Trying to choose between 26 inch and 29 inch mountain bike tyres? Want to know why some MTB tyres have huge lugs while others have none? Is a Michelin Wild Enduro better than the latest Maxxis tyre? We have all the answers in this guide.
Mountain bike tyres explained
There's much more to buying a mountain bike tyre than you may think. If you've ever graced* an MTB forum or spoke to riders about tyre choice on the trail, you may have noticed it's a subject hat excites a certain level of... let's say, passion.
Unfortunately, there's no simple solution to which tyre is right for you. Tyre width, circumference, compound choice, rolling resistance versus grip, TPI, and other choices make every tyre as individual the rider upon it.
Your task, while daunting, is not insurmountable; some choices will depend on your preferences, some will be decided by your terrain, and others will be dictated by your wheels.
So let's start at the easiest place to start...
Which MTB tyres for which wheels?
So, you have a mountain bike and want to replace the tyres. Where do you start? The first thing to look at is your wheel size. If you're not sure of your wheel size, then check the tyre wall of your existing tyre or your rims.
Alternatively, you might find the wheel size embossed in the tyre's sidewall.
What you're looking for is one of three numbers which relate to the current MTB wheel sizes currently in use: 26 inch, 27.5 inch, and 29 inch.
Once you find that number, the tyre circumference aspect is sorted.
Or is it?
650b+ or not to 650b...
While your 27.5 inch tyre will always fit your 27.5 inch wheel (or your 26 or 29 inch respectively) you might come across options that say 650b or 650b+.
In the picture of the Aquila tyre above, you'll notice the markings note 27.5 x 2.40. The 2.40 is the thickness of the tyre, from the rim to the edge.
Failing that, you can get out your trusty measuring tape. But beware - the measurements
MTB wheels come in three main sizes: 26 inch, 27.5 inch, and 29 inch. We're not going to get into the still raving debate about which is better (the correct answer is 'depends', by the way...), so all you have to do is check your wheel size.
A good mountain bike tyre will provide low rolling resistance, ample grip, and provide a degree of cushioning that will enhance the quality of your ride.
Wiggle stocks a wide range of mountain bike tyres across the most popular wheel sizes, including 26 inch tyres, 27.5 inch (650b) tyres or even 29 inch tyres.
Key factors to consider when buying a mountain bike tyre
Wheel size: Tyres, like wheels, come in three different sizes for mountain bikes: from 29 inch, right down to 24", so make sure you get the right size of tyre for your wheelset. The manufacturer's label on your wheelset should detail the size of tyre they need.
Tyre width: Tyre width is a key factor in the feel and performance of your bike. A wider tyre provides greater stability when cornering and moving fast, with wider surface areas improving grip and traction. However, wider tyres reduce mud clearance between the tyre and the frame, and the higher friction also affects speed. This means a compromise has to be met: cross country mountain bikers tend to use tyres with a width of 1.8-2.2 inches, while more aggressive 'All-Mountain' riders and downhill racers use tyres up to 2.1 and 2.4 inches wide.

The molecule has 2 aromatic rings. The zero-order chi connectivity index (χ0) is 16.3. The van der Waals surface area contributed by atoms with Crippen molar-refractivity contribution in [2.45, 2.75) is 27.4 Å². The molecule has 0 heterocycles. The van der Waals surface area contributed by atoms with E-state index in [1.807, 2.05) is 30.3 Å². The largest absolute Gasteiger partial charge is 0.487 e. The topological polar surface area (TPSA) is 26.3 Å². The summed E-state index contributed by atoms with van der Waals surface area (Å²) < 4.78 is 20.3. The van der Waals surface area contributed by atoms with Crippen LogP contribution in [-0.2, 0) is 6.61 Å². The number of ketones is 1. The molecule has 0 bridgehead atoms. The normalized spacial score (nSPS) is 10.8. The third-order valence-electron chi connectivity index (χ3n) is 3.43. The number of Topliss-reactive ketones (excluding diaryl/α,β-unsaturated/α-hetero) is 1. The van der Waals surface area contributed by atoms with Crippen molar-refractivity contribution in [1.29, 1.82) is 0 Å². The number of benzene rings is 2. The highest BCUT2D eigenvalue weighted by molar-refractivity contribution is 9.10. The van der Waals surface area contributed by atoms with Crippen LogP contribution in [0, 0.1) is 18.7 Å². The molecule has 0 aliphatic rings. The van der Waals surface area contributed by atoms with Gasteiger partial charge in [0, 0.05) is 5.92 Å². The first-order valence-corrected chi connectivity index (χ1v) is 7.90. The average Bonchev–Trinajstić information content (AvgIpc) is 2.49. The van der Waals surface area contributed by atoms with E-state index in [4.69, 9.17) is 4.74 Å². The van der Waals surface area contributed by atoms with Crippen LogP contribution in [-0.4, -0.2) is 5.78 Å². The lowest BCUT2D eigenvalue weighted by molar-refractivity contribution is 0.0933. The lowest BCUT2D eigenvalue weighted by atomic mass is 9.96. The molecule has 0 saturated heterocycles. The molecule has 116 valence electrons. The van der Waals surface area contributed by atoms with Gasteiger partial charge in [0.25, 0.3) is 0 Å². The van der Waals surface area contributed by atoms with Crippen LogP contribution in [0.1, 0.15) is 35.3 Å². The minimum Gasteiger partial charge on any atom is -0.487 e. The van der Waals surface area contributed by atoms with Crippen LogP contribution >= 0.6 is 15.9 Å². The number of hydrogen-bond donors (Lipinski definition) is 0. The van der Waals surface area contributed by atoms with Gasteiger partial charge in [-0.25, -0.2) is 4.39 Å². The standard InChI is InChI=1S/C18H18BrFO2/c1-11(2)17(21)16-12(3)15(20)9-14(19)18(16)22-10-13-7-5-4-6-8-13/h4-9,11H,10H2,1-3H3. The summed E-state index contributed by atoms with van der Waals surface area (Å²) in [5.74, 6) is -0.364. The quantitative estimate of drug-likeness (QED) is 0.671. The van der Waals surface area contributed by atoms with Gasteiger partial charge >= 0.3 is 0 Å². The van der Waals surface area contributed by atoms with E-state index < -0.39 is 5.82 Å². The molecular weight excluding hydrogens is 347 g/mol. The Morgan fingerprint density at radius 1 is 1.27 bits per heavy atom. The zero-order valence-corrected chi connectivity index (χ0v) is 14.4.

Front and rear specific tyres
Many manufacturers have front and rear specific tyres. This doesn't mean that you can't use a front tyre on the rear, or vice-versa, it is just that the tread and design of the tyre has been optimised to provide the best performance if you do use them on the intended wheel.
Front tyre features
Typically, a front tyre will have a slightly wider profile than a rear tyre. They also tend to have higher side lugs but lower central lugs to provide cornering confidence while retaining a low rolling resistance.
Tyres like the Maxxis High Roller II Tyres are particularly popular as front tyres.
Rear tyre features
A rear tyre tends to feature more horizontal spanning knobs. These help improve traction stopping the rear wheel from spinning in wet or muddy conditions. A rear tyre can also be narrower, improving mud clearance when the tyre begins to carry a lot of debris.
The Continental X King Folding MTB Tyre - ProTection is a fantastic rear tyre.
What tyres should I get for my riding style?
Cross Country (XC) riding
Cross country riders tend to look for fast rolling tyres, with smoother/smaller knobs and a narrower tyre width. These tyres maximise performance in conditions that are not overly demanding, such as normal trails and grass.
In wet conditions, XC riders may look at changing their tyres to narrower profiles, allowing them to increase mud clearance. They may also move to larger profile knobs to increase traction.
Mountain bike tyres like the Schwalbe Racing Ralph Evo Super Ground MTB Tyre are made for the XC racer.
Trail and Enduro riding
Trail and 'Enduro' riding requires tyres with more grip and more durability than cross country tyres.
These tyres tend to use softer compounds that 'stick' to rocky surfaces better, while the wider profile better handles more extreme cornering.
The Michelin Force AM Competition MTB Tyre is tailor-made for Enduro racing, providing a superb balance between grip, rolling speed, durability and performance.
What is the recommended off-road tyre pressure?
Off-road tyres are usually marked with a pressure range: from the minimum that will support a rider of average weight, to the absolute maximum the tyre can hold. Do not exceed the maximum when tyres are marked with a range.
If your tyre does not have sidewall markings, consult a tyre pressure chart from the bike tyre manufacturer, then make your own calculated decision based upon the tyre selection and rider weight.
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